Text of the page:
in the imagined town, which comes across as the sort of charming vision of
English country life in yesteryear in which we all like to believe. The theatre
itself is famously above a pub, drinks can be taken upstairs, hardly anyone
bothers to dress up, and the simplicity of it all is perfectly suited to the
imagined world of Hugh the Drover, which could easily appear absurdly
quaint framed by an elaborate proscenium arch.

The secret of Hampstead Garden Opera’s success, I think, is that they
concentrate simply on the entertainment value of the opera. They neither
attempt to dignify it with a serious treatment, nor trace some meaning in it
that simply isn’t there, nor, heaven forbid, try to make it
“relevant.” They do not send it up, but they
“sub-reference” the audience, to use Charles Lamb’s term,
just enough to say “look, this is all tremendous fun, and we’re
really enjoying ourselves.” This palpable sense of enjoyment conveyed by
the singers, combined with the sheer immediacy of the production, was
tremendously infectious, and it is hard to imagine anyone with a taste for
musical theatre, of whatever stamp, not enjoying this production. Indeed for
anyone who’s “afraid of opera” but likes other kinds of
musical theatre, this Hugh the Drover can be recommended as an
irresistible introduction to the art form. Peter Grimes can wait till

The openness of the production to the pure pleasure of the work was not at
the expense of any significant compromise in musical values. Zachary Devin and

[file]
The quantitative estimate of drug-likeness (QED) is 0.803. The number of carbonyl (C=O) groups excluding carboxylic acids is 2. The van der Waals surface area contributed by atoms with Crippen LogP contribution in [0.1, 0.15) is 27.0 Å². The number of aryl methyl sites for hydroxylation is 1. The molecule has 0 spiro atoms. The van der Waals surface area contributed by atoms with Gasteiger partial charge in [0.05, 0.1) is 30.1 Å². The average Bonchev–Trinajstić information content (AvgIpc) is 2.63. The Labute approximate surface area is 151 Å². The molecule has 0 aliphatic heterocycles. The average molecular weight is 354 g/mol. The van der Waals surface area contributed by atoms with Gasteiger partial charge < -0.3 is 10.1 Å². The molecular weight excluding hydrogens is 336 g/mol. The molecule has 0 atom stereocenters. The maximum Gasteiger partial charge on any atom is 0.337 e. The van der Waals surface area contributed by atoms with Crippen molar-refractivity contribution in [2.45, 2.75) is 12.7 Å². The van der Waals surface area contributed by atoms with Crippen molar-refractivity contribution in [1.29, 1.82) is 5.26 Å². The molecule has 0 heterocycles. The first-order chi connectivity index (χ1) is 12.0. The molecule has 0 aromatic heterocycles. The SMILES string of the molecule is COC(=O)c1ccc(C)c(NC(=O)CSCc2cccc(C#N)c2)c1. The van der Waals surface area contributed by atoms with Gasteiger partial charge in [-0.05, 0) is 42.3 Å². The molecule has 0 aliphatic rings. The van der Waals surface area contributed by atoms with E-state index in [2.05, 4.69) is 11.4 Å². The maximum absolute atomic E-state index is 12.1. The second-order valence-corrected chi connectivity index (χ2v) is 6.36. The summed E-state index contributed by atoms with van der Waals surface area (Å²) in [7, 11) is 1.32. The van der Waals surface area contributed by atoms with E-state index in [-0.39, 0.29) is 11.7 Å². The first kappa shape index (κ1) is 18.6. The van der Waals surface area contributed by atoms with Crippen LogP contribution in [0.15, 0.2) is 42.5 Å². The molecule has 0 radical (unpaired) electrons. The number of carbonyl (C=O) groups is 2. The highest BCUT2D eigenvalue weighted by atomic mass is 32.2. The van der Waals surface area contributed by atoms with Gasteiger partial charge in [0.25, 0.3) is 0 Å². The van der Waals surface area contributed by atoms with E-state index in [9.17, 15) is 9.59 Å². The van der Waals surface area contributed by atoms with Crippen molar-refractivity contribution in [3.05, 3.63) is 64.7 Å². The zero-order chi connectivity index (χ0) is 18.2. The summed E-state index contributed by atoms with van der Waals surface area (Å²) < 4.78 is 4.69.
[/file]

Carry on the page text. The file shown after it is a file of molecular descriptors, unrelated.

Phillipa Murray were superb as Hugh and Mary, both singing in the strong,
impassioned but unshowy way that Vaughan Williams would have wanted. The
supporting roles were sung in character very ably, and the chorus sang their
socks off whenever they had the chance. Oliver-John Ruthven conducted himself,
providing a spirited and faultless accompaniment to the proceedings; some
subtleties in the full score were doubtless sacrificed in the rearrangement,
but I can’t say I noticed, and I doubt anyone else did either.

Altogether, while I can imagine technically more polished versions of
Hugh the Drover, I find it hard to imagine a better one, and now that
it has been adjusted to the needs of smaller companies and venues I hope it
will become more widely recognised for what it is: not a great opera, but great
operatic entertainment, with melodies that lodge themselves in your head for

David Chandler

image_description=Philippa Murray as Mary and Zachary Devin as Hugh the Drover [Photo by Laurent Compagnon courtesy of Hampstead Garden Opera]
product_title=Ralph Vaughan Williams: Hugh the Drover
product_by=Hugh the Drover: Zachary Devin; Mary: Phillipa Murray; John the Butcher: David Roberts; Aunt Jane: Charlotte King; The Showman / Sergeant: James Williams; The Constable: Ian Helm; The Turnkey: Nick Whitfield; The Ballad Seller: Robert Davis. Hampstead Garden Opera and the Dionysus Ensemble. Music Director / Conductor: Oliver-John Ruthven. Production Director: Angela Hardcastle. Set and Costume Designer: Charlie Tymms. Upstairs at the Gatehouse, Highgate, London, 12 November 2011 (matinee).
product_id=Above: Philippa Murray as Mary and Zachary Devin as Hugh the Drover [Photo by Laurent Compagnon courtesy of Hampstead Garden Opera]